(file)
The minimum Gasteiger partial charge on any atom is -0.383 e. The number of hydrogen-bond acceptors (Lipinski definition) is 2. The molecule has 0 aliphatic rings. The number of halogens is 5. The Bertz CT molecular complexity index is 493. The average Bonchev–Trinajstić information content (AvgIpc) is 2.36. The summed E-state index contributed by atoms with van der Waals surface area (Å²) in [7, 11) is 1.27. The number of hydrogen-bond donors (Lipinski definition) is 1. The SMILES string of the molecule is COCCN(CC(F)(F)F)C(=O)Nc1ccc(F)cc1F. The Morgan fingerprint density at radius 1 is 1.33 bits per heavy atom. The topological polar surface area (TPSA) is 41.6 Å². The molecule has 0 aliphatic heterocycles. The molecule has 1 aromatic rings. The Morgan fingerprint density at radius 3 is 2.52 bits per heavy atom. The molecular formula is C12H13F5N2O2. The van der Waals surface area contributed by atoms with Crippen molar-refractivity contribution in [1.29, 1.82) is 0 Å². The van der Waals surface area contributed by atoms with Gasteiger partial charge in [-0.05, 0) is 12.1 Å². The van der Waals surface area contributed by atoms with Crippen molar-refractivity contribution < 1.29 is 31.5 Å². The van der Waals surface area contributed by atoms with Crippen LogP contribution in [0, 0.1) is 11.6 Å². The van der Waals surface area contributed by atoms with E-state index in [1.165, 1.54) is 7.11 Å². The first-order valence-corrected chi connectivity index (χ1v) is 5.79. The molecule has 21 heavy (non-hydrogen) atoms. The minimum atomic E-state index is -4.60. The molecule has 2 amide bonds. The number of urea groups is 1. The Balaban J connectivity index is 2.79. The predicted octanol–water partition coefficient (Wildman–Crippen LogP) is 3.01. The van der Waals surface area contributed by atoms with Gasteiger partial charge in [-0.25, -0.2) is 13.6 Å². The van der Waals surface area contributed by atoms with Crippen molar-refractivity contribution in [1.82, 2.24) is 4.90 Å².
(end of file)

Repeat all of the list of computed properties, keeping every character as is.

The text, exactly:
The minimum Gasteiger partial charge on any atom is -0.383 e. The number of hydrogen-bond acceptors (Lipinski definition) is 2. The molecule has 0 aliphatic rings. The number of halogens is 5. The Bertz CT molecular complexity index is 493. The average Bonchev–Trinajstić information content (AvgIpc) is 2.36. The summed E-state index contributed by atoms with van der Waals surface area (Å²) in [7, 11) is 1.27. The number of hydrogen-bond donors (Lipinski definition) is 1. The SMILES string of the molecule is COCCN(CC(F)(F)F)C(=O)Nc1ccc(F)cc1F. The Morgan fingerprint density at radius 1 is 1.33 bits per heavy atom. The topological polar surface area (TPSA) is 41.6 Å². The molecule has 0 aliphatic heterocycles. The molecule has 1 aromatic rings. The Morgan fingerprint density at radius 3 is 2.52 bits per heavy atom. The molecular formula is C12H13F5N2O2. The van der Waals surface area contributed by atoms with Crippen molar-refractivity contribution in [1.29, 1.82) is 0 Å². The van der Waals surface area contributed by atoms with Gasteiger partial charge in [-0.05, 0) is 12.1 Å². The van der Waals surface area contributed by atoms with Crippen molar-refractivity contribution < 1.29 is 31.5 Å². The van der Waals surface area contributed by atoms with Crippen LogP contribution in [0, 0.1) is 11.6 Å². The van der Waals surface area contributed by atoms with E-state index in [1.165, 1.54) is 7.11 Å². The first-order valence-corrected chi connectivity index (χ1v) is 5.79. The molecule has 21 heavy (non-hydrogen) atoms. The minimum atomic E-state index is -4.60. The molecule has 2 amide bonds. The number of urea groups is 1. The Balaban J connectivity index is 2.79. The predicted octanol–water partition coefficient (Wildman–Crippen LogP) is 3.01. The van der Waals surface area contributed by atoms with Gasteiger partial charge in [-0.25, -0.2) is 13.6 Å². The van der Waals surface area contributed by atoms with Crippen molar-refractivity contribution in [1.82, 2.24) is 4.90 Å².